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Film “The light from which dreams are made”: children of cinema – culture

The lights! The colors! The music! The intoxication of movement! It is love at first sight when nine-year-old Samay, from a poor background in a remote village in India, experiences cinema for the first time. He immediately decides to make films his profession. Wherever he goes, sits and stands, he explores the magic of light from now on, catches the sun’s rays with his hands and throws shadow plays on the wall, looks at the world through colorful broken glass and observes the refraction of light. “I want to understand light,” he says, “because light becomes stories, and stories become films.” But his father, a strictly religious Brahmin, has little understanding for his son’s new passion: “The film world is indecent and violates all of our values,” he railed, “Have you ever heard that the son of a Brahmin has such a disgraceful job might?”

Samay is a soul mate to little Billie Elliott. Just as he had to defend his passion for dancing a good twenty years ago against the masculinity of British coal miners, Samay now has to assert his lifelong dream against his father’s anti-image traditions. From then on, after school, he secretly sneaks into the cinema in the nearest large city. He becomes friends with the projectionist Fazal. He willingly trades the lunch his mother lovingly prepares for the opportunity to watch films through the projection room window. Fazal also initiates him into the secrets of cinema projection, into the interplay of light and darkness, of movement and stillness.

"The light that dreams are made of": Samay trades his mother's delicious meals for admission to the cinema.

Samay trades his mother’s delicious meals for admission to the cinema.

(Photo: New Visions)

Samay soon infects his friends with his enthusiasm for the cinema. The boys discover the warehouse that distributes the rolls of film across the country and steal a few of them, causing a huge uproar in theaters when the film cuts short at the most thrilling moments. It is a touching image as the children lie on the grass, slipping the film strips through their fingers and holding them up to the sunlight. Then they make an improvised silent film projector out of scrap parts and organize a screening for the whole community. The children play the sound live, using the tricks of the classic foley artists. The drumming of small hands on the chest becomes the stomping of horses, they simulate the wind by blowing into a bottleneck, clinking keys and trickling pebbles become treasure, and like in a puppet theater they warn against the bad guys and cheer on the good guys. Another coup are the child actors, all of whom exude their natural charm for the first time in front of the camera, above all Bhavin Rabari as the director’s youthful alter ego. Pan Nalin’s sense of documentary always shines through and prevents the film from becoming kitschy or sentimental.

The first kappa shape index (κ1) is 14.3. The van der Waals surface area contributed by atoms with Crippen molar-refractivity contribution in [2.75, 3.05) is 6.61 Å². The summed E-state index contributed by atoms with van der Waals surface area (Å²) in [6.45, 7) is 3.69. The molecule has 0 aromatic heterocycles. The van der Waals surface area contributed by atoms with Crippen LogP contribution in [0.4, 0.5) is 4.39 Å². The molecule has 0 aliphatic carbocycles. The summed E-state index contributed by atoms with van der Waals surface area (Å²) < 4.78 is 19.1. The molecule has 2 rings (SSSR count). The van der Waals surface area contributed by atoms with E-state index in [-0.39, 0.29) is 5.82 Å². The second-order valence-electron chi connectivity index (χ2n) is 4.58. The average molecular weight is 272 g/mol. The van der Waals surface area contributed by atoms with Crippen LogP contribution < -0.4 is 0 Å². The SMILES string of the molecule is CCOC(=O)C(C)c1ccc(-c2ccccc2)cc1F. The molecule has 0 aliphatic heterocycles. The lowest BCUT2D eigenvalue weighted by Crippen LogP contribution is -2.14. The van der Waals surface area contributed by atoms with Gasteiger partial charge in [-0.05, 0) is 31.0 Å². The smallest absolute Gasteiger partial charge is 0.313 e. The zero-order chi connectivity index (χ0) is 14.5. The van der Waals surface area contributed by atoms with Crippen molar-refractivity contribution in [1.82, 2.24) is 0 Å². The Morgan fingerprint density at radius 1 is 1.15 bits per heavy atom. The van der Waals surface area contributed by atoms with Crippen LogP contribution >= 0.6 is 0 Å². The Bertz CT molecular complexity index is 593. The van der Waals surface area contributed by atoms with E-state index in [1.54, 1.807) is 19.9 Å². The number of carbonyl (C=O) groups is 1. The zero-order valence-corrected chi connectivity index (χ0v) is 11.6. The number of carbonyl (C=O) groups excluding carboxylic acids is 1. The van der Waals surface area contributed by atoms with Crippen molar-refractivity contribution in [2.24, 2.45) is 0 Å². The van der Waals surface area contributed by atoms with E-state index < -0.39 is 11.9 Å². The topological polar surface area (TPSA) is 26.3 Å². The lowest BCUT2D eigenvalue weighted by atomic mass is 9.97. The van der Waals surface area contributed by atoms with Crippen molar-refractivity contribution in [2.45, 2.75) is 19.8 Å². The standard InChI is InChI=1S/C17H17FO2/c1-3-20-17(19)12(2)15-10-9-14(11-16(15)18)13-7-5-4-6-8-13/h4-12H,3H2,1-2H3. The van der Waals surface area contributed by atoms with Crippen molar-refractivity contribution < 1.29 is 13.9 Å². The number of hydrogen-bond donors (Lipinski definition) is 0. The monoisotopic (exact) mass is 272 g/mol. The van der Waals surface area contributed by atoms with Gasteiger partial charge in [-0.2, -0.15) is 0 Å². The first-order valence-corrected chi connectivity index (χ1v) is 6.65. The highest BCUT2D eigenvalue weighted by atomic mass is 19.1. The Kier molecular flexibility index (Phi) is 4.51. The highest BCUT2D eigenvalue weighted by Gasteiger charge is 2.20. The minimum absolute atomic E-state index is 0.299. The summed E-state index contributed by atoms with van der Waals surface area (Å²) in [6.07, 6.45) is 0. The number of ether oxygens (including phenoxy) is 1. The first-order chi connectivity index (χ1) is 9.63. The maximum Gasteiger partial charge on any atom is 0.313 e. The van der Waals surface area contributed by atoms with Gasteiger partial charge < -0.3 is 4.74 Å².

The director himself experienced the happiness of storytelling in his youth

Many film directors have talked about the cinema as a lifesaver and a source of meaning, as a way of escaping from poor and desperate conditions: just like Giuseppe Tornatore in “Cinema Paradiso” and most recently Kenneth Branagh in “Belfast”, the Indian director Pan Nalin (“Samsara” ) his own cinema initiation, which here has downright spiritual dimensions. The fact that the sparks of enthusiasm for the magic of cinema fly so directly has a lot to do with the sensuality that he creates in his pictures. This not only applies to the magic of the light, but also to the culinary delicacies that Samay’s mother prepares from rice, vegetables and brightly colored spices while sitting on the floor. In such moments, “The Light That Dreams Are Made of” is reminiscent of Ritesh Batra’s love-through-the-stomach romance “Lunchbox”.

The homage to the happiness of storytelling, as Nan Palin experienced it himself in his youth as the son of a Brahman tea seller, repeatedly becomes a declaration of love for his Indian homeland. At the same time, “The light from which dreams are made” is also a wistful farewell to classic film projection. In the end, Samay follows the truck with the old rolls of film, which are given a new, colorful, glittering purpose in a recycling factory.

Last Film Show, India, France, USA, 2021 – Written and directed by Pan Nalin. Camera: Swapnil S.Sonawane. Starring: Bhavin Rabari, Richa Meena, Bhavesh Shrimali, Dipen Raval. New visions, 112 minutes. Theatrical release: May 12, 2022.

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